You have a right to quiet enjoyment. This means that the landlord should not behave in a way that interferes with your daily use of your home, or allow other tenants or employees to unreasonably disturb you. If other tenants are being unreasonably noisy late at night, ask your landlord to stop this by writing him a letter.
When can a landlord enter your place?
You have a right to the exclusive possession of your rental unit and reasonable privacy in your home. Your landlord can only enter your place if they provide:
24 hours written notice
date, time, and a good reason for entry are listed on the notice
8:00am-9:00pm (unless the tenant otherwise agrees)
There are exceptions to this rule. The simplest example is if your landlord knocks on the door, you have the choice to either let them in or ask for written notice. Also, in the case of an emergency such as a fire or a flood, your landlord is allowed to enter.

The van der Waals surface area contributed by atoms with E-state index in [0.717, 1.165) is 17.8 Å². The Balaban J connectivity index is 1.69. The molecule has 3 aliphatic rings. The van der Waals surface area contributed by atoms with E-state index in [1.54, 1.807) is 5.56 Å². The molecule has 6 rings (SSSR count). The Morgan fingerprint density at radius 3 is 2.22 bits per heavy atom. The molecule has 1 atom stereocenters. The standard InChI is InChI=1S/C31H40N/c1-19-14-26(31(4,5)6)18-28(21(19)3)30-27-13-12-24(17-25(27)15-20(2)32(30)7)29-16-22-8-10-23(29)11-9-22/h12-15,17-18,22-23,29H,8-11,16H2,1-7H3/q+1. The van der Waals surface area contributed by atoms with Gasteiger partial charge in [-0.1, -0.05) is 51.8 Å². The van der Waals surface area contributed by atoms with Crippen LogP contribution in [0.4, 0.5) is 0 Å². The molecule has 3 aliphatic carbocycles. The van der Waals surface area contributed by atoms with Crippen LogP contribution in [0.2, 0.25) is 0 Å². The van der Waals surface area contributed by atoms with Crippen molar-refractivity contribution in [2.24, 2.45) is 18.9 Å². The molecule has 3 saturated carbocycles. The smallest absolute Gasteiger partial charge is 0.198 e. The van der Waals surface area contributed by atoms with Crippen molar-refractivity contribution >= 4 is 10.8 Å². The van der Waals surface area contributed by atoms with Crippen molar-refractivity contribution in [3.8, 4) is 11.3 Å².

You can have guests over and you can have parties, but you must not unreasonably disturb others. Your landlord has legal obligations to other tenants and occupants to ensure they are not unreasonably disturbed and you are responsible for the conduct of your guests. If your parties cause problems for others, your landlord could give you an eviction notice. If you receive an eviction notice for this reason, you have the right to dispute the notice through the Residential Tenancy Branch. At this hearing, the landlord would have to prove that the party significantly disturbed the landlord or other people.
Can guests stay for awhile?
Yes, your landlord cannot charge you extra rent for guests. For a more detailed answer, see our page on guests.
More information on quiet enjoyment
For more information on quiet enjoyment — including harassment, changing locks, and dispute resolution for loss of quiet enjoyment — read chapter 7 of our Tenant Survival Guide.